dreamily over the heads of the others, "I expect to meet him--within
the next half hour."

"Oh, Susie!"

"How absurd!"

"I'll bet you the sundaes for the crowd, Betty, that I'll be able to
introduce him to all of you in half an hour from this second."

"And you've never met him before?" suspiciously.


"You must be crazy," said the heiress, scornfully.

"Don't turn around quickly--take your time, Mary. But just let me know
if that's James," continued the girl, in a soft voice.

They gave a jump, then, and every one of them stared ruthlessly. They
saw a tall young man come down the walk at a swinging stride, glance
hungrily at the sparkling waves, and then enter "Wilder's Bathing
Establishment," which stood near by, at the water's edge.

"It _must_ be him!" gasped the heiress.

"It _is_ him!" cried Betty, triumphantly. "Isn't he splendid?"

"Say, girls," observed Gladys McGowan, "let's take Susie's bet. It'll
be worth a round of sundaes to meet our Jim right away, without losing
precious time."

"Half an hour, Susie?"

"Half an hour at the most, girls."

"Then it's a go! How will you manage it?"

Susie still played with the sands, while the others watched her
nervously. She was a tiny thing, and not especially beautiful, but
the girls liked her because she was "good fun" and exhibited a rare
cleverness at times. All they knew of her history was that Susie was
visiting at the Carleton cottage.

"You'll help me, girls?" enquired the adventurous one.

"Of course. But what's your plan, dear?"


Presently a bather emerged from Wilder's Establishment, walked down to
the shore near them, gave a glance of brief interest at the group of
girls reclining upon the sands, and straightway plunged into the lake
and swam out with bold, vigorous strokes.

Every feminine eye followed him.

"Jim can swim, all right," observed Gladys, admiringly.

Susie nodded.

"I thought he could," she said. "Now, girls, in we go!"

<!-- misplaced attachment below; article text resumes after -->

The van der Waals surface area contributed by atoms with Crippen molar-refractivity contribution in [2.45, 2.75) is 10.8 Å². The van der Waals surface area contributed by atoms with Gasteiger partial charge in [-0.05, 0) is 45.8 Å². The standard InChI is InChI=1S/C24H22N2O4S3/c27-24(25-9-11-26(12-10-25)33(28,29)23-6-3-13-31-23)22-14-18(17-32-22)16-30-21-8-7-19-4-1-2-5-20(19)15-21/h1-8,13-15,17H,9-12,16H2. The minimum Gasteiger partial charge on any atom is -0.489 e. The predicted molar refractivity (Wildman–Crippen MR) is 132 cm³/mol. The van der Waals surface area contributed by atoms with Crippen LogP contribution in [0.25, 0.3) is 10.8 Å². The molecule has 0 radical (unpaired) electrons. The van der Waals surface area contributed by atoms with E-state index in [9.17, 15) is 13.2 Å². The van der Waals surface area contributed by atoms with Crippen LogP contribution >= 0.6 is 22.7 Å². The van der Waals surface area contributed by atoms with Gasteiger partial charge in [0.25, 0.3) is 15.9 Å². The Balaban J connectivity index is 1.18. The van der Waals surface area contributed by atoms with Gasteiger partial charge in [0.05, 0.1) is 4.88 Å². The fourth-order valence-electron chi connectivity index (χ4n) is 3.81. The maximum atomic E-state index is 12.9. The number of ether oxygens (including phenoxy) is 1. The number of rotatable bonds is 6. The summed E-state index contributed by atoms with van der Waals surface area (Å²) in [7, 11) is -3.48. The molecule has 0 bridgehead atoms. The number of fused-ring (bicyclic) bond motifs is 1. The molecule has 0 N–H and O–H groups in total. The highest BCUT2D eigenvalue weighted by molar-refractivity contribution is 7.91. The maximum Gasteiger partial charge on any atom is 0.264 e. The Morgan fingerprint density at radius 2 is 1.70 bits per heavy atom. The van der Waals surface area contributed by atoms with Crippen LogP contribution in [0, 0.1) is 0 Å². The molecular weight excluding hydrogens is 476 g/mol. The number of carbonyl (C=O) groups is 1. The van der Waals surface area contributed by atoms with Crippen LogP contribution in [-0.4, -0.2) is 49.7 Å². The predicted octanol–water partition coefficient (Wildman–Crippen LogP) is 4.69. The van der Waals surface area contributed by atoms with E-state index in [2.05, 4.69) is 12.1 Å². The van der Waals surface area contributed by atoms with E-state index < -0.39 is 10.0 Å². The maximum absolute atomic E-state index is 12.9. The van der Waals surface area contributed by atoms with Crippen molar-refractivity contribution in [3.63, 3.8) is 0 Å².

"What! Into the water?"


"And get wet?"

"It'll take a week to dry our hair again!"

Susie ignored the protests.

"Oh, we'll just putter around a bit. It won't hurt us," she said.

They arose reluctantly and one or two dipped a stockinged toe into
the cool water and cringed. But Susie waded in without a quiver, and
realizing the importance of the occasion they grew bold and slowly
followed her. The heiress waited until the very last, and hesitated
even then. But there was "Jim" in the water, and it wouldn't do to let
the other girls get an advantage over her.

So presently they had all trailed along the gently shelving bottom
until the water had reached their waists, and in the case of little
Susie, who was in the lead, it came quite up to her chin.

The young man had cleaved his way a good distance out; but now he was
returning more slowly, leaping and turning like a dolphin at play and
then floating luxuriously upon his back for awhile. As he drew nearer
to the girls Susie whispered:

"Now scream--and scream loud, mind you!"

In amazement they watched her swim out a few strokes--for the girl
could actually swim--and then saw her throw up her hands and heard her
cry out.

Wildly they shrieked a chorus. It was the real thing in the way of a
scream, and owed part of its vigor to the fact that Susie's action
seemed horribly natural.

Instantly the young man rolled off his back and elevated his head,
treading water. He saw a girl struggling madly and heard the shrill
outcry of her companions. A moment more he was dashing to the rescue.

Did Susie see him coming through one corner of her eye? She disappeared
entirely, and was under water an alarming time. When she finally
bobbed up a strong arm was folded around her waist.

"Don't struggle! Keep quiet and leave it to me," said Jim, calmly;
and the sound of his voice seemed to have a soothing effect upon the
drowning girl. She rested in his circling arm quite comfortably, and
before another minute he found a footing and then waded ashore with
_both_ arms around her, while Susie's envious friends scampered out
beside him and insisted upon helping to restore her.

Very gently the big fellow laid her on the sand and knelt anxiously
beside her. But she had been rescued at exactly the right moment, so
now she opened her eyes, smiled sweetly, and heaved a sigh.

"Oh, thank you! Thank you, sir, for saving me!" she said. The voice was